Report: Poor Funding of Budget


Lines Fuelling Malnutrition in Nigeria

Paul Obi
Poor government’s budgetary allocation and non-release of funds to respective nutrition budget lines have been linked to the increasing spate of malnutrition in Nigeria.

The report, ‘National Strategic Plan of Action for Nutrition and Budget Analysis,’ released yesterday in Abuja maintained that lack of commitment are factors militating against efforts to curb malnutrition in the country.

The Project Director, Civil Society Scaling-up Nutrition in Nigeria (CS-SUNN), Beatrice Eluaka, while aligning implementation of nutrition policies in Nigeria with the 2017 budget in Abuja yesterday, called on government at all levels to take nutrition serious by allocating enough funds to it in the budget and ensuring timely release.

According to a survey carried out by the National Demographic Health Survey (NDHD), about two out of five Nigerian children are stunted, with rate of stunting varying throughout the country ranging from 16 per cent in the South-east and 55 percent in the North-west.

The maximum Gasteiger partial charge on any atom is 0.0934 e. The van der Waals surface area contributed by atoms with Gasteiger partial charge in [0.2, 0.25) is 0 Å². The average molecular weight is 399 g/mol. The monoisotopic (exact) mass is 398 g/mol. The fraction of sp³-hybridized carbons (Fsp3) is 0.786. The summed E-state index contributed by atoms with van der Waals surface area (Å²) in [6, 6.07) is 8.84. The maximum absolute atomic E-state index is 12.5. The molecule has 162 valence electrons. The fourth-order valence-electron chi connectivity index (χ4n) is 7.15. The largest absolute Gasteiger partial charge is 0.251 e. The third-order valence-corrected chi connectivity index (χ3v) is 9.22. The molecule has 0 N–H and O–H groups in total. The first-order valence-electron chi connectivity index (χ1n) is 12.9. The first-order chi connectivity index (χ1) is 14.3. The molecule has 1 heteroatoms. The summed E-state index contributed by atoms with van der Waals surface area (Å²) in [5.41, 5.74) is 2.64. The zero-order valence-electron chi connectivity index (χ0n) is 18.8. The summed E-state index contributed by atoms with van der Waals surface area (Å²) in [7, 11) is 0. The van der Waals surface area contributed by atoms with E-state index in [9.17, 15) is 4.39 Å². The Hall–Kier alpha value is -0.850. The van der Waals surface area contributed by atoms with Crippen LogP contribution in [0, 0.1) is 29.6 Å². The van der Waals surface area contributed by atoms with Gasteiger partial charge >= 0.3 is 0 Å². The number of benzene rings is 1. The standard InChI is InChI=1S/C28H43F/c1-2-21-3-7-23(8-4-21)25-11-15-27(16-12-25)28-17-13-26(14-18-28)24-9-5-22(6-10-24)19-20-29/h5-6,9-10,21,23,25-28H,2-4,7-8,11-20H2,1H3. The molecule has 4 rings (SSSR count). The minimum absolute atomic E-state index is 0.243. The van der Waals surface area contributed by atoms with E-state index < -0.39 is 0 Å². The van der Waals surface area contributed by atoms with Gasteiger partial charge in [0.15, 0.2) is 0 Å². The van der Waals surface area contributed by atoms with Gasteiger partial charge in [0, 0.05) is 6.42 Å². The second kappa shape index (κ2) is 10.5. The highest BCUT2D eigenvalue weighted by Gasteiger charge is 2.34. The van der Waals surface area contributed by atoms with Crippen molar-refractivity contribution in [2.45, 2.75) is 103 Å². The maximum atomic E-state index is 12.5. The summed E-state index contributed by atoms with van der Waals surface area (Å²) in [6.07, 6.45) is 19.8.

It also indicated that about 70 per cent of children aged between 6 to 23 months are not receiving the minimum acceptable diet.

“We are advocating for budget plan for inclusion in the various sectoral ministries for it to be recognise that malnutrition is a multi-sectoral issue.

“Our policy makers say they have recognised the importance of nutrition as a developmental issue. Globally, the rate of stunting shows that children are malnourished in any country. We are recording a stunting rate of about 37 per cent,” Eluaka stated.

According to her,  the situation means there is a problem with the rate at which the country is developing.
“That is why we are calling on government at every level to ensure that the beautiful policy on food and nutrition which we have developed as well as the accosted action plan for national strategic plan of action for nutrition is fully implemented,” CS-SUNN project manager noted.

The report stipulated that the survey carried in three states of Kaduna, Nasarawa and Niger found that budgetary provision for the states on nutrition programmes was low.

CS-SUNN consequently, called on Kaduna, Nasarawa and Niger States which were the focal areas of their report to increase funding to health sector and to make adequate provisions for the child and family health needs of the people in the 2017 budget.